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And What's wrong with Totality?

Mies van der Rohe’s Seagram Building is not a friendly building. It is a building that tells you what to do and how to behave. We can brush those claims aside but they are real. Bauhaus tableware dominates its surroundings. It doesn’t go well with anything else. It doesn’t get along with other styles. You can’t put Bauhaus furniture in a room with other kinds of furniture. It looks wrong and it feels insane. A Bauhaus room wants to be all Bauhaus.

This brings up another undeniable fact. There is something deeply satisfying about an all- Bauhaus room in an all-Bauhaus building. The scary fact about Bauhaus is that its practitioners made the claim to totality and then damn near pulled it off. A Bauhaus city might really be a better city, maybe the best city. But you’d have to destroy everything else to find out. No one ever had the balls to try. No community has ever been able to live up to the demands of Bauhaus. The closest we’ve ever gotten is in the widespread infiltration of Ikea. A hybridized stepchild of Bauhaus, Ikea designs manage to blend the basic utilitarianism of Bauhaus with an accommodation to color and ornament that allows an Ikea room to contain non-Ikea items.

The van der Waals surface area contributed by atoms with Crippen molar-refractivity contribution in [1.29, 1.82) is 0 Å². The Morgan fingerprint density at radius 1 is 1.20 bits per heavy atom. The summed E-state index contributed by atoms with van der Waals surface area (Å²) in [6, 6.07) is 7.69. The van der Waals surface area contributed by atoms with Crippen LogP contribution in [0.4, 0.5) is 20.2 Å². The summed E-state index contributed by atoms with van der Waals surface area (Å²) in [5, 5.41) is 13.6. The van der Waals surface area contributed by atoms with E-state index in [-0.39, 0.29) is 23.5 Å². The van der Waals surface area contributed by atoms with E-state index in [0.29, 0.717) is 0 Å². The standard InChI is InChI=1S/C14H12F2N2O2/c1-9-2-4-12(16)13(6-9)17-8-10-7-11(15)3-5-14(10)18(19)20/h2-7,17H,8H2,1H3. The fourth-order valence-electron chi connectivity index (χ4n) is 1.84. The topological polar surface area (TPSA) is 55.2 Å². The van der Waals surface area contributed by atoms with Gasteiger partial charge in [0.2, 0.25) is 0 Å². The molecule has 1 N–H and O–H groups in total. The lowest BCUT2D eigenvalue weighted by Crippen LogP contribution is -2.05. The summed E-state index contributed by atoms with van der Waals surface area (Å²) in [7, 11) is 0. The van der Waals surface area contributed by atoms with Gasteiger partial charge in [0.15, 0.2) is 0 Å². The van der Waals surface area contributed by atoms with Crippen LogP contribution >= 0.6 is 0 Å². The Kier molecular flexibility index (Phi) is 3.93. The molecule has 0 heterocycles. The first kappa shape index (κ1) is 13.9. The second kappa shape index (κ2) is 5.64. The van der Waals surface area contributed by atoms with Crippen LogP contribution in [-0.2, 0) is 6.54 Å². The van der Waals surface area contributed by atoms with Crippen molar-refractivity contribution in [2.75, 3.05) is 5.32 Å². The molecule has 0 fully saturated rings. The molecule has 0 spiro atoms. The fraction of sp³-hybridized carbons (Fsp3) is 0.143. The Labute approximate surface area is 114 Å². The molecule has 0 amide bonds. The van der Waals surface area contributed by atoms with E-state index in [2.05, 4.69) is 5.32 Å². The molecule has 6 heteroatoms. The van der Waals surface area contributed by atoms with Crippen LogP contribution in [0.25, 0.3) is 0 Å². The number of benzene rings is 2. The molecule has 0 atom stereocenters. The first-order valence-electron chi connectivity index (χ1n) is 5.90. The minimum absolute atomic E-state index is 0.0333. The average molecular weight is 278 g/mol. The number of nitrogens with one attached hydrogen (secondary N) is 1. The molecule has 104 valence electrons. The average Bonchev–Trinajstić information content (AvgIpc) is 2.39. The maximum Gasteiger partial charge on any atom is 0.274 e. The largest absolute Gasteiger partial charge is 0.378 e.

But the original Bauhaus was not interested in that kind of compromise. Whenever I look at original Bauhaus creations I thus feel an essential fear. I am being challenged, attacked, called out. That is a side of Bauhaus that doesn’t go away, no matter how ecumenical a tale of the movement we try to tell. Bauhaus is a 20th-century beast. It will tear you apart and reconstruct you if given half the chance. Appreciate its brilliance, but don’t forget to be afraid, very afraid.

from Bauhaus Tour – Reconsidering the influential design movement on its 90th anniversary By Morgan Meis.